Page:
RRR Week Reading: Berkeley Team Takes 1st At BeAVC Competition

Last week a team of Berkeley students took first place at the 8th annual BeAVC competition hosted at Stanford University. The event, which is a joint competition between UC Berkeley, Stanford and Santa Clara University, challenges teams of students to pitch existing startups to a panel comprised of some of Silicon Valley’s most prominent venture capitalists.

The team (From left to right: Kevin Lee, Aliaksandr Hudzilin, Inga Chen)

The winning team (tied for first place with another Berkeley team) was made up of Haas students Aliaksandr Hudzilin and Kevin Lee as well as Environmental Economics and Interdisciplinary Studies major Inga Chen. The team was kind enough to sit down with the Haas Blog and share their experience.

Our conversation began on the subject of preparation and what went into the creation of their winning team. For them, diversity of ideas was important. Not only did their team include a wide range of professional interests but their organizational backgrounds were also different. Aliaksandr is a member of Delta Sigma Pi, Inga belongs to Alpha Kappa Psi, and Kevin hails from the Asian Business Association. Their success is proof that there is value in inter-organizational collaboration.

The team with their mentor Andrew Manoske

The greatest difficulty faced by the team came with choosing the right company to pitch. They weren’t completely alone in this process; each team receives a mentor who is also an associate from a top venture capital firm. Eventually they settled on pitching Lithium Technologies, a social media company that specializes in online community building and providing innovative solutions to other businesses. Part of the team’s strategy in selecting a startup to pitch was to find one that was low risk and at or around the late-stage level of investment.

After talking about building their team and selecting their startup the team shared their thoughts on what classes students should take if they want to pick up skills useful for competing in competitions such as BeAVC. UGBA 115: Competitive Strategy was the first one that came to everybody’s mind and it was touted as a valuable foundation for anyone entering a professional competition. UGBA 196 an IT strategy course with a telecommunications and media focus along with mobile applications class IEOR 190E were also seen as an extremely vital link between theory and application. These courses are a great venue to meet other students with innovative, entrepreneurial, and competitive mindsets.

Classes weren’t the only advice the team was happy to share; they also put a few more tips onto the table for those who wish to know more:

  • Find reliable teammates, while working with your friends is great, make sure that those on your team are able to pull their weight.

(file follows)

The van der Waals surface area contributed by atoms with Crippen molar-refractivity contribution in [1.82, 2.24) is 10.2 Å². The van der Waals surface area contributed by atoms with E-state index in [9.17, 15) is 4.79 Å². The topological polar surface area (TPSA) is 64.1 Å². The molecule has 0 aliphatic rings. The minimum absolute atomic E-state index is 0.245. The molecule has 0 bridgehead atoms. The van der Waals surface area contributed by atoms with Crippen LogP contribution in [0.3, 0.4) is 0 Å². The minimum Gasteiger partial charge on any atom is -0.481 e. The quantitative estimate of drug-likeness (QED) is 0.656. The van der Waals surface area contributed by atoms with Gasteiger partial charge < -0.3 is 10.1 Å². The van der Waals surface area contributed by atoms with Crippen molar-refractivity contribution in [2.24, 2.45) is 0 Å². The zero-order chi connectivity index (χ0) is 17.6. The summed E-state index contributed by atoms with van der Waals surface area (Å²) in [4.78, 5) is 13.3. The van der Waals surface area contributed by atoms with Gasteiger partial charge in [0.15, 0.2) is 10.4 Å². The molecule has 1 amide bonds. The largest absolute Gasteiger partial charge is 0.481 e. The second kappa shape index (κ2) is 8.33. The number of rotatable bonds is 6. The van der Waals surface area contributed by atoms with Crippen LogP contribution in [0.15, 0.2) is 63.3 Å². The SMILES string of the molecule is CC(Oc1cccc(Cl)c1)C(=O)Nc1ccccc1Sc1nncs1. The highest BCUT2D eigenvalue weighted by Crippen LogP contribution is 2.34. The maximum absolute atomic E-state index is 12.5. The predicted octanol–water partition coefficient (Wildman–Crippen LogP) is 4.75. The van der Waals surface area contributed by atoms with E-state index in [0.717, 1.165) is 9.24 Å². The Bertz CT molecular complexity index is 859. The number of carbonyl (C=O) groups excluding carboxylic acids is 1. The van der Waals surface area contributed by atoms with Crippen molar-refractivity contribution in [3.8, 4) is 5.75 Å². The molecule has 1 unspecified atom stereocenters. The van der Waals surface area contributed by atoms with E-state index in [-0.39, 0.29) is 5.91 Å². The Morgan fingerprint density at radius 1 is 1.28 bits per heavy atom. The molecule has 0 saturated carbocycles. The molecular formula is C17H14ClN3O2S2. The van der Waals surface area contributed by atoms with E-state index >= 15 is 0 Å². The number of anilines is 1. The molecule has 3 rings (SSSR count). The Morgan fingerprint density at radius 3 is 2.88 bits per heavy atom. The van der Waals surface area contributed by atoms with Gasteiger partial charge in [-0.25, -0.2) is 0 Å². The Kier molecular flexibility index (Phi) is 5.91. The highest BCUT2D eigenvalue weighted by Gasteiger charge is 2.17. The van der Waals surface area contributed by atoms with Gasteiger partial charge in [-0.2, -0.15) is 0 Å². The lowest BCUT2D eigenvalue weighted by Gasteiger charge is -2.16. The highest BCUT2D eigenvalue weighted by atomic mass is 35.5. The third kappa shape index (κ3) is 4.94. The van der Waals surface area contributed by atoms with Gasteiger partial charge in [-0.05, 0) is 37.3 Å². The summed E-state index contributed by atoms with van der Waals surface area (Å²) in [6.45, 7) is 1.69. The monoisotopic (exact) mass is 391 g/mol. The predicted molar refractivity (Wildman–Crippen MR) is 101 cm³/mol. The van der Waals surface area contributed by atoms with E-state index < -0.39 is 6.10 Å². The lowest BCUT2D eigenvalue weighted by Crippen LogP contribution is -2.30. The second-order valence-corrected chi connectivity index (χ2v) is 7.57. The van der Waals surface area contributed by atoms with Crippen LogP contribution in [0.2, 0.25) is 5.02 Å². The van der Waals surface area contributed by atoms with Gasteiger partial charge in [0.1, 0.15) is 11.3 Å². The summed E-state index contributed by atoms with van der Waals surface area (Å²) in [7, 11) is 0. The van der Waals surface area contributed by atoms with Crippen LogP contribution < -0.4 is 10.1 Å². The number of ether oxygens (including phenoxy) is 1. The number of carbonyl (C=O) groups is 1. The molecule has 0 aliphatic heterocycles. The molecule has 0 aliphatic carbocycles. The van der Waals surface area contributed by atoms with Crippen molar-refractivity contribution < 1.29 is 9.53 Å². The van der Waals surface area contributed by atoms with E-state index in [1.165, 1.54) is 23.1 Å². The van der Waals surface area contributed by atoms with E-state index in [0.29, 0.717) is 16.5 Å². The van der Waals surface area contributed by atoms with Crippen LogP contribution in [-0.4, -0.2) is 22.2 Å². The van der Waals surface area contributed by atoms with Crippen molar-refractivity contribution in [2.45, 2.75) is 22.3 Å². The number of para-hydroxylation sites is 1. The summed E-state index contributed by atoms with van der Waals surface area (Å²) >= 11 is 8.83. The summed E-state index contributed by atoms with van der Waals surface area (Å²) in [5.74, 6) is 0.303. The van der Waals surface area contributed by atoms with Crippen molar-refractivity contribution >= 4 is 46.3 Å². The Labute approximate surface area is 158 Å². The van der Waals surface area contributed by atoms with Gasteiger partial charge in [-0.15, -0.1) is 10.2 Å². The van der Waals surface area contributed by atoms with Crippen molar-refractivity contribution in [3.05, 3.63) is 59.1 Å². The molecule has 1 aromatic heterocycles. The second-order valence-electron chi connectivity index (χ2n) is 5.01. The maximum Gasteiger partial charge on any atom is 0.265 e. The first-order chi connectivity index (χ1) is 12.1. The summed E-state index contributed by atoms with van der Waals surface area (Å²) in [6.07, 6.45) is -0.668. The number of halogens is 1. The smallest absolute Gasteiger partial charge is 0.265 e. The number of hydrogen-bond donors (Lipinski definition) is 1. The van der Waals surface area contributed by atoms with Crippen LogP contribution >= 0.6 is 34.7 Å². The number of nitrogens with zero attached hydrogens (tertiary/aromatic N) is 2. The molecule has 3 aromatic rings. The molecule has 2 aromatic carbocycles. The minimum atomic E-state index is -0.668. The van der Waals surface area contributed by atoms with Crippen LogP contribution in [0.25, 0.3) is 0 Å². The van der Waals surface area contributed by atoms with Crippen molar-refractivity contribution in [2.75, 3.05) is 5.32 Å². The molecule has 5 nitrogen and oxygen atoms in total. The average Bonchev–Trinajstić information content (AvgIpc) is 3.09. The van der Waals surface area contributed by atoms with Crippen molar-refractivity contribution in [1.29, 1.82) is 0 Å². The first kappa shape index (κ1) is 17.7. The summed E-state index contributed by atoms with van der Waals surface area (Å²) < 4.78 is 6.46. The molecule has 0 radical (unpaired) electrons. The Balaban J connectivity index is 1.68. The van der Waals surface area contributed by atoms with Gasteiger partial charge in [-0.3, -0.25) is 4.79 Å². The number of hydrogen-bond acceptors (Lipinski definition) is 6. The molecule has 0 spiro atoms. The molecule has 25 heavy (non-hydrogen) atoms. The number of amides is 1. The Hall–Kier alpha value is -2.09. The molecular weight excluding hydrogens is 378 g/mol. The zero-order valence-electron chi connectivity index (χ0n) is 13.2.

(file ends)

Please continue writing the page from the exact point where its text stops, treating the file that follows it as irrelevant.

• Share the workload; ensure that everyone is taking on reasonable levels of work. Too much for some members can lead to burnout which could be costly come presentation time.
  • Finding members with strong presentation and/or graphic design skills can give your team an extra edge over other groups.
  • Present your information in a visual/graphic format when possible, the less text the better.
  • When building a team look for diversity. Different skillsets and professional experience can help you cover all of your bases and make your presentation that much better.
The team presents their case for Lithium Technologies

Finally, the team shared their parting thoughts about the competition and how it relates to the future of Berkeley and the Haas School. To them the BeAVC competition was an opportunity to show Silicon Valley that Berkeley could be a major player in the tech startup environment, an area long dominated by Stanford. Victory to them means convincing venture capitalists to cross the bay and reach out to Berkeley students. While Berkeley does have its share of startup incubators (Venture Lab, FounderSchool, Skydeck) those resources are primarily accessible to only graduates leaving undergrads to struggle to find support for their ideas. Fortunately Berkeley students are making the most of what they do have, various entrepreneurship groups on campus, professional faculty and Hackers at Berkeley help to meet the needs of the undergraduates but more needs to be done.

Berkeley celebrates their success

The team hopes that by building a stronger entrepreneurship base at Berkeley students from across various disciplines will have an easier time collaborating and innovating. They also believe that more professional opportunities come with the promotion of entrepreneurship which will lead students to look beyond the common career choices of Accounting, Banking, and Consulting and bring more career paths to Berkeley.

As the interview drew to a close the team shared one last bit of advice to students: While it may be impossible to truly design your career as you go forward in life, if you base yourself on your principles, find something to be passionate about, always look for good people and opportunities, and take a proactive approach to life there is nothing that will keep you from being successful.

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